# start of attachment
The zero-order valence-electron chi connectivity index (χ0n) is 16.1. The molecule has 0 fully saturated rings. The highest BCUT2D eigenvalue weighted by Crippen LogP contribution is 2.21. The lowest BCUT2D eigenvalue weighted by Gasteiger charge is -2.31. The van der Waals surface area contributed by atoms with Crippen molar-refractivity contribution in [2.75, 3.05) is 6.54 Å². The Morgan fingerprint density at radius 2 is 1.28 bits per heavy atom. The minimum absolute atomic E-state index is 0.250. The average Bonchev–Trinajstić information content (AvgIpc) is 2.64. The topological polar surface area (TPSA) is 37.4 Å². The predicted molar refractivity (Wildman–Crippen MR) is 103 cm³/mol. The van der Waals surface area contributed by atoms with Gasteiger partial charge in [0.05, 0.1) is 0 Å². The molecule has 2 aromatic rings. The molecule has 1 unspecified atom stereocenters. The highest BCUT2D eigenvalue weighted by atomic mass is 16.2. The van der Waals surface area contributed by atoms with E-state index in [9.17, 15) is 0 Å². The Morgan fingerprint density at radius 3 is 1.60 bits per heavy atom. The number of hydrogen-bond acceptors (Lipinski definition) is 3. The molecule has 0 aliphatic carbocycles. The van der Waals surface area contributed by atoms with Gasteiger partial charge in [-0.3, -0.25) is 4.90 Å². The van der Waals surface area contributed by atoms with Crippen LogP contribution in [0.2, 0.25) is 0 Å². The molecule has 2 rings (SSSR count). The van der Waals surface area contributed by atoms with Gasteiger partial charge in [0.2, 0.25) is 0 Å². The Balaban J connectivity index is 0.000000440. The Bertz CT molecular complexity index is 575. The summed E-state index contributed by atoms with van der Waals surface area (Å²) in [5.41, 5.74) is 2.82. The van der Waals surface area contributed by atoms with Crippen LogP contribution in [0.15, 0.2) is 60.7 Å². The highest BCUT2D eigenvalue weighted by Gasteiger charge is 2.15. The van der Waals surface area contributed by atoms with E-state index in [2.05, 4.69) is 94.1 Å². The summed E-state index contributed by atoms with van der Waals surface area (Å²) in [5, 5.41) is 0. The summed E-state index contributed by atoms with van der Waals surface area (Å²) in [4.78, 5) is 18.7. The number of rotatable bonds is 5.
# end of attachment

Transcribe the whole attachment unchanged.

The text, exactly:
The zero-order valence-electron chi connectivity index (χ0n) is 16.1. The molecule has 0 fully saturated rings. The highest BCUT2D eigenvalue weighted by Crippen LogP contribution is 2.21. The lowest BCUT2D eigenvalue weighted by Gasteiger charge is -2.31. The van der Waals surface area contributed by atoms with Crippen molar-refractivity contribution in [2.75, 3.05) is 6.54 Å². The Morgan fingerprint density at radius 2 is 1.28 bits per heavy atom. The minimum absolute atomic E-state index is 0.250. The average Bonchev–Trinajstić information content (AvgIpc) is 2.64. The topological polar surface area (TPSA) is 37.4 Å². The predicted molar refractivity (Wildman–Crippen MR) is 103 cm³/mol. The van der Waals surface area contributed by atoms with Gasteiger partial charge in [0.05, 0.1) is 0 Å². The molecule has 2 aromatic rings. The molecule has 1 unspecified atom stereocenters. The highest BCUT2D eigenvalue weighted by atomic mass is 16.2. The van der Waals surface area contributed by atoms with E-state index in [9.17, 15) is 0 Å². The Morgan fingerprint density at radius 3 is 1.60 bits per heavy atom. The number of hydrogen-bond acceptors (Lipinski definition) is 3. The molecule has 0 aliphatic carbocycles. The van der Waals surface area contributed by atoms with Gasteiger partial charge in [-0.3, -0.25) is 4.90 Å². The van der Waals surface area contributed by atoms with Crippen LogP contribution in [0.2, 0.25) is 0 Å². The molecule has 2 rings (SSSR count). The van der Waals surface area contributed by atoms with Gasteiger partial charge in [0.2, 0.25) is 0 Å². The Balaban J connectivity index is 0.000000440. The Bertz CT molecular complexity index is 575. The summed E-state index contributed by atoms with van der Waals surface area (Å²) in [5.41, 5.74) is 2.82. The van der Waals surface area contributed by atoms with Crippen LogP contribution in [0.15, 0.2) is 60.7 Å². The highest BCUT2D eigenvalue weighted by Gasteiger charge is 2.15. The van der Waals surface area contributed by atoms with E-state index in [2.05, 4.69) is 94.1 Å². The summed E-state index contributed by atoms with van der Waals surface area (Å²) in [5, 5.41) is 0. The summed E-state index contributed by atoms with van der Waals surface area (Å²) in [4.78, 5) is 18.7. The number of rotatable bonds is 5.